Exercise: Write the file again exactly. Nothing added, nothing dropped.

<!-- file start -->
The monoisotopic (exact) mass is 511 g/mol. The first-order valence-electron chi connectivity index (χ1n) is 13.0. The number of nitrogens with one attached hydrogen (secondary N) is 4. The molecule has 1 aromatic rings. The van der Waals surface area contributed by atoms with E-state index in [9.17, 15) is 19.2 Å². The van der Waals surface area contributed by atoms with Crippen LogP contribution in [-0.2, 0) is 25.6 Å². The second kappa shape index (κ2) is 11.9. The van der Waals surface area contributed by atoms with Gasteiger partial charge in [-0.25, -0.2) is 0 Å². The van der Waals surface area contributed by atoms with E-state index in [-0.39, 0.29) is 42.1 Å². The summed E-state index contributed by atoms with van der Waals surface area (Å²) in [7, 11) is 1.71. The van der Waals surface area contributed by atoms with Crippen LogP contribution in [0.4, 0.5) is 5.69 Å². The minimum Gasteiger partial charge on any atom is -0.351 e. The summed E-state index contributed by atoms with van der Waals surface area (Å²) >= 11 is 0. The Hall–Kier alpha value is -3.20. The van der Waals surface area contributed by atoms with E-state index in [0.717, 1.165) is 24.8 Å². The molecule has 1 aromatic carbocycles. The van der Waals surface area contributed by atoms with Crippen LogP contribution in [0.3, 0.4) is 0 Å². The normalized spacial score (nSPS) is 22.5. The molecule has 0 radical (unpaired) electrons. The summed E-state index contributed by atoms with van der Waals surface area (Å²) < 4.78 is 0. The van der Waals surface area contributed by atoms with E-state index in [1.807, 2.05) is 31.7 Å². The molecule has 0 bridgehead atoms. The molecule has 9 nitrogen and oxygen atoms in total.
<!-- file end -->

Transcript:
The monoisotopic (exact) mass is 511 g/mol. The first-order valence-electron chi connectivity index (χ1n) is 13.0. The number of nitrogens with one attached hydrogen (secondary N) is 4. The molecule has 1 aromatic rings. The van der Waals surface area contributed by atoms with E-state index in [9.17, 15) is 19.2 Å². The van der Waals surface area contributed by atoms with Crippen LogP contribution in [-0.2, 0) is 25.6 Å². The second kappa shape index (κ2) is 11.9. The van der Waals surface area contributed by atoms with Gasteiger partial charge in [-0.25, -0.2) is 0 Å². The van der Waals surface area contributed by atoms with E-state index in [-0.39, 0.29) is 42.1 Å². The summed E-state index contributed by atoms with van der Waals surface area (Å²) in [7, 11) is 1.71. The van der Waals surface area contributed by atoms with Crippen LogP contribution in [0.4, 0.5) is 5.69 Å². The minimum Gasteiger partial charge on any atom is -0.351 e. The summed E-state index contributed by atoms with van der Waals surface area (Å²) >= 11 is 0. The Hall–Kier alpha value is -3.20. The van der Waals surface area contributed by atoms with E-state index in [0.717, 1.165) is 24.8 Å². The molecule has 1 aromatic carbocycles. The van der Waals surface area contributed by atoms with Crippen LogP contribution in [0.3, 0.4) is 0 Å². The normalized spacial score (nSPS) is 22.5. The molecule has 0 radical (unpaired) electrons. The summed E-state index contributed by atoms with van der Waals surface area (Å²) < 4.78 is 0. The van der Waals surface area contributed by atoms with E-state index in [1.807, 2.05) is 31.7 Å². The molecule has 0 bridgehead atoms. The molecule has 9 nitrogen and oxygen atoms in total.